Ringgit Gains Most in Three Weeks as Growth Seen Accelerating

Malaysia’s ringgit climbed the most in almost three weeks before reports forecast to show the nation’s economic growth accelerated and the current-account surplus widened. Government bonds were little changed.

Gross domestic product increased 4.7 percent in the third quarter from 4.3 percent in the previous three months, according to the median estimate of 17 economists surveyed by Bloomberg News before official data due at 6 p.m. local time. The ringgit rose for a second day after Federal Reserve chairman nominee Janet Yellen said yesterday she would maintain the record stimulus that has stoked global asset gains and suppressed borrowing costs until the U.S. economy is stronger.

“Risk appetite for Asian currencies is improving because Yellen’s statement sends a strong signal that tapering will be on the back burner for a while,” said Yeah Kim Leng, chief economist at RAM Holdings Bhd. in Kuala Lumpur. “The ringgit’s strength will be further supported by the improvement in domestic economic data.”

The currency appreciated 0.3 percent to 3.1951 per dollar as of 9:14 a.m. in Kuala Lumpur, the steepest increase since Oct. 28, according to data compiled by Bloomberg. It dropped 0.5 percent for the week.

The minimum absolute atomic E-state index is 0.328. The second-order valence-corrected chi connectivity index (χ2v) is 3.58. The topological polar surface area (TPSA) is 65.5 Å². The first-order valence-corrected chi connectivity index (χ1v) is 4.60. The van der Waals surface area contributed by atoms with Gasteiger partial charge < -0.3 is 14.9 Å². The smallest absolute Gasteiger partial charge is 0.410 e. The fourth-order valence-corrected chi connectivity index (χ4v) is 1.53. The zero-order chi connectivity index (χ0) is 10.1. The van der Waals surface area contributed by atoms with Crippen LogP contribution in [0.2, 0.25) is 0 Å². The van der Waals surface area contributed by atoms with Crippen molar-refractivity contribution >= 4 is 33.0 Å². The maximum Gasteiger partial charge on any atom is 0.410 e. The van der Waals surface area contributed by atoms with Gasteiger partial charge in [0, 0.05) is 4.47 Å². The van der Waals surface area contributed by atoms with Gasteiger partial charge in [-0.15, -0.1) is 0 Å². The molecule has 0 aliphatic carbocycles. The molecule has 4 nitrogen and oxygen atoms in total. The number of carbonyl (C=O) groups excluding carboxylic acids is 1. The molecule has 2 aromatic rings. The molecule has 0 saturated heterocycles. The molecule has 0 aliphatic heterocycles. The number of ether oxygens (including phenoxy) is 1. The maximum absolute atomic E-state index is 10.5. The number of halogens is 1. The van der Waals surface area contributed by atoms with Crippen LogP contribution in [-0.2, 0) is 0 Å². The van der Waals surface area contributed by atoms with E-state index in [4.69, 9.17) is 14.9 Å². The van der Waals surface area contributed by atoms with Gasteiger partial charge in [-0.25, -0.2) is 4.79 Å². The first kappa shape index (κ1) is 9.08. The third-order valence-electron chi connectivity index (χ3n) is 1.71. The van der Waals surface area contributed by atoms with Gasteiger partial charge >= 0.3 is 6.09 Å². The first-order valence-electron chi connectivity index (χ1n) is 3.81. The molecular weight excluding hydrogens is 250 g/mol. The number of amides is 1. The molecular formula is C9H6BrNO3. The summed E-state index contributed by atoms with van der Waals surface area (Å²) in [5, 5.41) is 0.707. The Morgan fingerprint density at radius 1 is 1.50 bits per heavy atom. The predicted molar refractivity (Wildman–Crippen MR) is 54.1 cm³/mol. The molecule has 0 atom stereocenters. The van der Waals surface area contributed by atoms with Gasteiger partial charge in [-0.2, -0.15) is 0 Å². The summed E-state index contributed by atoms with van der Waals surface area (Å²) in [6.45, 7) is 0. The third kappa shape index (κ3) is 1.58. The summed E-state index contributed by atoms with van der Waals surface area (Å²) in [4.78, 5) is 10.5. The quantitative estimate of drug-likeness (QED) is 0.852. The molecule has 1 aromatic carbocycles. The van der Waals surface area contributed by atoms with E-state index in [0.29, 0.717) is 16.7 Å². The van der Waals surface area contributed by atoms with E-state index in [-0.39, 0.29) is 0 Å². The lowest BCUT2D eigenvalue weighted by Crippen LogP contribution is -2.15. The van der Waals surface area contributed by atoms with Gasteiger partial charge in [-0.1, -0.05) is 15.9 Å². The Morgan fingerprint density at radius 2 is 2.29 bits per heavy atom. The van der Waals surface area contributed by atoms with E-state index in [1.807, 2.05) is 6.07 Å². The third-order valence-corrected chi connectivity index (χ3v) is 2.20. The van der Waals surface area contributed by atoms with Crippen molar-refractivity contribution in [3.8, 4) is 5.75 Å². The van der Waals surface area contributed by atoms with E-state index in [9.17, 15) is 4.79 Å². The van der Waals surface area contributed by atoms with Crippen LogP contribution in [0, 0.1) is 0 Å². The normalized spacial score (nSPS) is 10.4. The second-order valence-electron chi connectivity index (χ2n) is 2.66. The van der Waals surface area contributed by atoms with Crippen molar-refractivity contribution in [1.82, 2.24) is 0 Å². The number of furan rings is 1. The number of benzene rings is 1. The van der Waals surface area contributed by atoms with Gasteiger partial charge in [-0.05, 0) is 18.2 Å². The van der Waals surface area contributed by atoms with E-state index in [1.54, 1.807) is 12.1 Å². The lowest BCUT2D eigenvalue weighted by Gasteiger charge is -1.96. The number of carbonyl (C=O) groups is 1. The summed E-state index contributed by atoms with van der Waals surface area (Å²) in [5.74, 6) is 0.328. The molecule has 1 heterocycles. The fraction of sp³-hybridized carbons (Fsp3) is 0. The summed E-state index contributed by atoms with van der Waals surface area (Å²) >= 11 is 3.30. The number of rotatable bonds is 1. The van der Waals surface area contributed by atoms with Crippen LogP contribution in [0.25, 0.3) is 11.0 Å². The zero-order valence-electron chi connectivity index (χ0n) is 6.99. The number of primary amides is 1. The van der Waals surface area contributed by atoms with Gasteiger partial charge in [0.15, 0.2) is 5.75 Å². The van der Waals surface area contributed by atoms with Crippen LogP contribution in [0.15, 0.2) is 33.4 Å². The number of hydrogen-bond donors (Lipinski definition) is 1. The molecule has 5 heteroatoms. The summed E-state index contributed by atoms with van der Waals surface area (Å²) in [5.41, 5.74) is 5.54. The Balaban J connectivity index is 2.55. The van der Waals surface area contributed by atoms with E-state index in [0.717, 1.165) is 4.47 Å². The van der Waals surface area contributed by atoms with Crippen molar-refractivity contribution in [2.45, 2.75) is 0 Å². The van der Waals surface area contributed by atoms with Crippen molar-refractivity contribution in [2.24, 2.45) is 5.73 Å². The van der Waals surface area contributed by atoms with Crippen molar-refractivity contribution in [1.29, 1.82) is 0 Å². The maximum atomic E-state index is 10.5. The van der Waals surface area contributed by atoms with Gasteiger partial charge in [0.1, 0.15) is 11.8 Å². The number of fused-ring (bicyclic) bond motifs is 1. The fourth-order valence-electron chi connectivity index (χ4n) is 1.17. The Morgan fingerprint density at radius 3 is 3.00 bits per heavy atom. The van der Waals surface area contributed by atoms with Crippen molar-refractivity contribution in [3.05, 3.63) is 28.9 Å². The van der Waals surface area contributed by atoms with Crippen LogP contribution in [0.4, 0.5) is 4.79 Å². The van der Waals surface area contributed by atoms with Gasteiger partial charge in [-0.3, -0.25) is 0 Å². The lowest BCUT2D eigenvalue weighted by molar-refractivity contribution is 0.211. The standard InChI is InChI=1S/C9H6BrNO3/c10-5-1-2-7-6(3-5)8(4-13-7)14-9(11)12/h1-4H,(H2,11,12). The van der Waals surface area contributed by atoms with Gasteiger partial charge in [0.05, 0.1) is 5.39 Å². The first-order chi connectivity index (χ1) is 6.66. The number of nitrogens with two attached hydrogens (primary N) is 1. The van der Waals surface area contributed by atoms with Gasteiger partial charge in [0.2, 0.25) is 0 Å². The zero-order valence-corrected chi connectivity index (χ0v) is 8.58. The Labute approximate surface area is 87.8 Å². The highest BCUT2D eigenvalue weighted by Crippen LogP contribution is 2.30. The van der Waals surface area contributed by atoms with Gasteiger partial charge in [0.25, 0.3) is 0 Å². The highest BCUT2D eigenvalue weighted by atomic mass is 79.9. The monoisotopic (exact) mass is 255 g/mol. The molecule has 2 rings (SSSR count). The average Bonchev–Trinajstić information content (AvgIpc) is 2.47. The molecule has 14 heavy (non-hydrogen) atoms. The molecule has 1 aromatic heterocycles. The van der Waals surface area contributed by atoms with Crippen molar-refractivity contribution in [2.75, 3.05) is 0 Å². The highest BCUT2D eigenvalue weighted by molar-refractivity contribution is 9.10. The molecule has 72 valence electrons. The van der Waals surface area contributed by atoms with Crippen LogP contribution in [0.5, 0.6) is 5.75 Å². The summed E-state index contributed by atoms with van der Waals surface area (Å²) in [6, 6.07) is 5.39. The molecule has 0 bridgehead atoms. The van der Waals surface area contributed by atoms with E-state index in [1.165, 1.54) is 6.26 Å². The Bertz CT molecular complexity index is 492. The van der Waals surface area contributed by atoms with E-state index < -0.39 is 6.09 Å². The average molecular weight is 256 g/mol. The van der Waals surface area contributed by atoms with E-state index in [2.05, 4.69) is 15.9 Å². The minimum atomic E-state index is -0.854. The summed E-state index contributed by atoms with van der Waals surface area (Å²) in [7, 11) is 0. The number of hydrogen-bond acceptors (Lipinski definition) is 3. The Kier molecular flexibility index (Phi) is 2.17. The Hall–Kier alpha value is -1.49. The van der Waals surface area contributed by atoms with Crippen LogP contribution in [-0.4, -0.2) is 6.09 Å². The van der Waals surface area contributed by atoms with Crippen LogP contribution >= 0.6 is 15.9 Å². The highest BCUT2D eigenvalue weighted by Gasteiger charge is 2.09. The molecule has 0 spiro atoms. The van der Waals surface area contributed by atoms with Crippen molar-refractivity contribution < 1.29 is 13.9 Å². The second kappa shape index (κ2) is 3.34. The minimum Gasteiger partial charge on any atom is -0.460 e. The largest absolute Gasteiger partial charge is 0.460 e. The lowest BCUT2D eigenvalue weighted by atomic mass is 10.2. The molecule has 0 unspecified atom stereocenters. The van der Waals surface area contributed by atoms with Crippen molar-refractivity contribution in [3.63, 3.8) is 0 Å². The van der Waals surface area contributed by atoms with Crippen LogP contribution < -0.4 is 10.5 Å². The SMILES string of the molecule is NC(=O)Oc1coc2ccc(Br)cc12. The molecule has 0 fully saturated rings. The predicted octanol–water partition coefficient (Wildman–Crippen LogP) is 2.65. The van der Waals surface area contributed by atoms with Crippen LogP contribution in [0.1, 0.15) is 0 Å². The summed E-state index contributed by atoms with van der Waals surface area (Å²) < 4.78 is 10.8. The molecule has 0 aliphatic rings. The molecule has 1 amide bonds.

One-month implied volatility, a measure of expected moves in the exchange rate used to price options, fell two basis points, or 0.02 percentage point, to 8.73 percent. The gauge declined 31 basis points this week.

Malaysia’s current-account surplus widened to 10.7 billion ringgit ($3.3 billion) in the third quarter from 2.6 billion ringgit in the preceding three months, according to the median forecast of analysts polled by Bloomberg News before data due at 6 p.m. local time today.

The yield on the 3.48 percent bonds due March 2023 was little changed at 3.89 percent, according to data compiled by Bloomberg. The rate rose 17 basis points this week.

To contact the reporter on this story: Elffie Chew in Kuala Lumpur at echew16@bloomberg.net

To contact the editor responsible for this story: James Regan at jregan19@bloomberg.net

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